Muhammad Fadli traveled through Indonesia to document the local modifications of the iconic Italian Vespa motorcycle, called “Vespa extreme” by their owners and “Vespa sampah” (“garbage Vespa”) by others.
“The earliest version that can be seen on the street dates back to the 1960s, when the Indonesian peacekeeping mission in Africa returned to the country and was awarded Vespa bikes by the government. In many cities across the archipelago Vespa communities thrive. Although most of them adore classic Vespas, some take their obsessions to the next level by transforming the originals into versions never imagined by Piaggio.”
Fadli’s photographs depict incredible creations: while some of the vehicles he captured still bear some resemblance to the original bikes, others seem like post-apocalyptic visions, mobile homes with plastic bottle walls moving on more than twenty tires, the Vespa’s motor the only remaining part. Others feature organic materials like tree logs or animal skulls; some could feature in Miller’s “Mad Max” universe. But they all display a level of ingenuity, creativity and love for the Vespa from which they originate.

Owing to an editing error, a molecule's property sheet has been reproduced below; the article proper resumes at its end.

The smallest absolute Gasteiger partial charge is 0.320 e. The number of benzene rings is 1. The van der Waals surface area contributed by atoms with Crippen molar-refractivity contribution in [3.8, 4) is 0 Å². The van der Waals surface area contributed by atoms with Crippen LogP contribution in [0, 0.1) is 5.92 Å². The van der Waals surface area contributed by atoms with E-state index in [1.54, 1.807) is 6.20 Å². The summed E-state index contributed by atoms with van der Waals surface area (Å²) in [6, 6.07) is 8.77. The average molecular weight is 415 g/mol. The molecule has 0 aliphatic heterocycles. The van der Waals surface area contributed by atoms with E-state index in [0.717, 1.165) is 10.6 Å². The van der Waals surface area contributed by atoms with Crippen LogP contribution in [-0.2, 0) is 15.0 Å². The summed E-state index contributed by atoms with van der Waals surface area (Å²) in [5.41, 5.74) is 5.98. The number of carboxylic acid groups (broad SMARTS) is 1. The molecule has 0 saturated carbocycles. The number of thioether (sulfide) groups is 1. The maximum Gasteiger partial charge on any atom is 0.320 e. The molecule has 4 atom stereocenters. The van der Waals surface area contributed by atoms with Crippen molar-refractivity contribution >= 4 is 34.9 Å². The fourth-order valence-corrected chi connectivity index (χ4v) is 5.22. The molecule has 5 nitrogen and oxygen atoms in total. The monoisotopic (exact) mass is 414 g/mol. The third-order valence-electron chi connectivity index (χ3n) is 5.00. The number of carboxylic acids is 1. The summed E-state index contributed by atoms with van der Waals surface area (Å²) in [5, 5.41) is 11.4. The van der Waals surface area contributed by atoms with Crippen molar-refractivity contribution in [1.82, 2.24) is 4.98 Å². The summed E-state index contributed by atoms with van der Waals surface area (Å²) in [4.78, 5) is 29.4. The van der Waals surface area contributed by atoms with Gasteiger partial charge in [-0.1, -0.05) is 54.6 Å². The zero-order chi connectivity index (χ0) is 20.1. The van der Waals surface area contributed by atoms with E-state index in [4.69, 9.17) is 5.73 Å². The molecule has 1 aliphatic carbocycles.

“It is unclear how many extreme Vespas exist all over Indonesia. They may number in the thousands and can be found all over the Indonesian archipelago, even in its most remote areas. Most of them use Vespa engines from the late 80s or early 90s, as they are more powerful than the earlier versions. Although these Vespas seem to be designed for show, they can actually be ridden. Riding them for thousands of kilometers is very common, though they are not really roadworthy.”
—from the publisher’s description